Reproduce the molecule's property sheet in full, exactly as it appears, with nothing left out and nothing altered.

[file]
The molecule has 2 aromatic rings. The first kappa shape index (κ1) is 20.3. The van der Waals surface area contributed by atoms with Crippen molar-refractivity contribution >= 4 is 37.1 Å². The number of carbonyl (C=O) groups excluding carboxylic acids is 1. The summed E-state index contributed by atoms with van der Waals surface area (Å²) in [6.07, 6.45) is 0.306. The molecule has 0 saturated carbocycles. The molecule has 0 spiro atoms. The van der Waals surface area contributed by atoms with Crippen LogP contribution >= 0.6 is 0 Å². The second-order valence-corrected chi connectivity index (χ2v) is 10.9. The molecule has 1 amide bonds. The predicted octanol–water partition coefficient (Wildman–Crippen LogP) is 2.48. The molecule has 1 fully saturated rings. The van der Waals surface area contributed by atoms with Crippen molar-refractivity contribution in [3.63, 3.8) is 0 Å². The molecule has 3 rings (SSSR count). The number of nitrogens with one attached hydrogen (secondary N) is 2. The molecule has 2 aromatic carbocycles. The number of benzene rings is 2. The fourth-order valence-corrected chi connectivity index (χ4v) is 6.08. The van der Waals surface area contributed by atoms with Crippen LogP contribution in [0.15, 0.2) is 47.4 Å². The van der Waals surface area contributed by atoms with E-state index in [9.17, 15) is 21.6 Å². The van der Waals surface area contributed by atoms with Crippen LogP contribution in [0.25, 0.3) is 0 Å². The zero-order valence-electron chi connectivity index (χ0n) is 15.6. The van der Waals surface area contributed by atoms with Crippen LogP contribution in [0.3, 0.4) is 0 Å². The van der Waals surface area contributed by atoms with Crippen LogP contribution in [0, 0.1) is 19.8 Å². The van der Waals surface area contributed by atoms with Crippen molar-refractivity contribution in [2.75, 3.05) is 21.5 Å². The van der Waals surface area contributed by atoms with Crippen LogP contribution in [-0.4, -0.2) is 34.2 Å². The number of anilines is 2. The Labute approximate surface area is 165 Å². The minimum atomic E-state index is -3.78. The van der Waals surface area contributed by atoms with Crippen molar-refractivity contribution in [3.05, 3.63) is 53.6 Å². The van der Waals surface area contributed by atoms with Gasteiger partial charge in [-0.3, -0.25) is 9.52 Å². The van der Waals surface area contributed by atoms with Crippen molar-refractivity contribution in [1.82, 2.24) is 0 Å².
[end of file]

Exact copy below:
The molecule has 2 aromatic rings. The first kappa shape index (κ1) is 20.3. The van der Waals surface area contributed by atoms with Crippen molar-refractivity contribution >= 4 is 37.1 Å². The number of carbonyl (C=O) groups excluding carboxylic acids is 1. The summed E-state index contributed by atoms with van der Waals surface area (Å²) in [6.07, 6.45) is 0.306. The molecule has 0 saturated carbocycles. The molecule has 0 spiro atoms. The van der Waals surface area contributed by atoms with Crippen LogP contribution >= 0.6 is 0 Å². The second-order valence-corrected chi connectivity index (χ2v) is 10.9. The molecule has 1 amide bonds. The predicted octanol–water partition coefficient (Wildman–Crippen LogP) is 2.48. The molecule has 1 fully saturated rings. The van der Waals surface area contributed by atoms with Crippen molar-refractivity contribution in [3.63, 3.8) is 0 Å². The molecule has 3 rings (SSSR count). The number of nitrogens with one attached hydrogen (secondary N) is 2. The molecule has 2 aromatic carbocycles. The number of benzene rings is 2. The fourth-order valence-corrected chi connectivity index (χ4v) is 6.08. The van der Waals surface area contributed by atoms with Crippen LogP contribution in [0.15, 0.2) is 47.4 Å². The van der Waals surface area contributed by atoms with E-state index in [9.17, 15) is 21.6 Å². The van der Waals surface area contributed by atoms with Crippen LogP contribution in [0.25, 0.3) is 0 Å². The zero-order valence-electron chi connectivity index (χ0n) is 15.6. The van der Waals surface area contributed by atoms with Crippen LogP contribution in [0.3, 0.4) is 0 Å². The van der Waals surface area contributed by atoms with Crippen LogP contribution in [0, 0.1) is 19.8 Å². The van der Waals surface area contributed by atoms with Crippen molar-refractivity contribution in [2.75, 3.05) is 21.5 Å². The van der Waals surface area contributed by atoms with Crippen LogP contribution in [-0.4, -0.2) is 34.2 Å². The number of anilines is 2. The Labute approximate surface area is 165 Å². The minimum atomic E-state index is -3.78. The van der Waals surface area contributed by atoms with Crippen molar-refractivity contribution in [3.05, 3.63) is 53.6 Å². The van der Waals surface area contributed by atoms with Gasteiger partial charge in [-0.3, -0.25) is 9.52 Å². The van der Waals surface area contributed by atoms with Crippen molar-refractivity contribution in [1.82, 2.24) is 0 Å².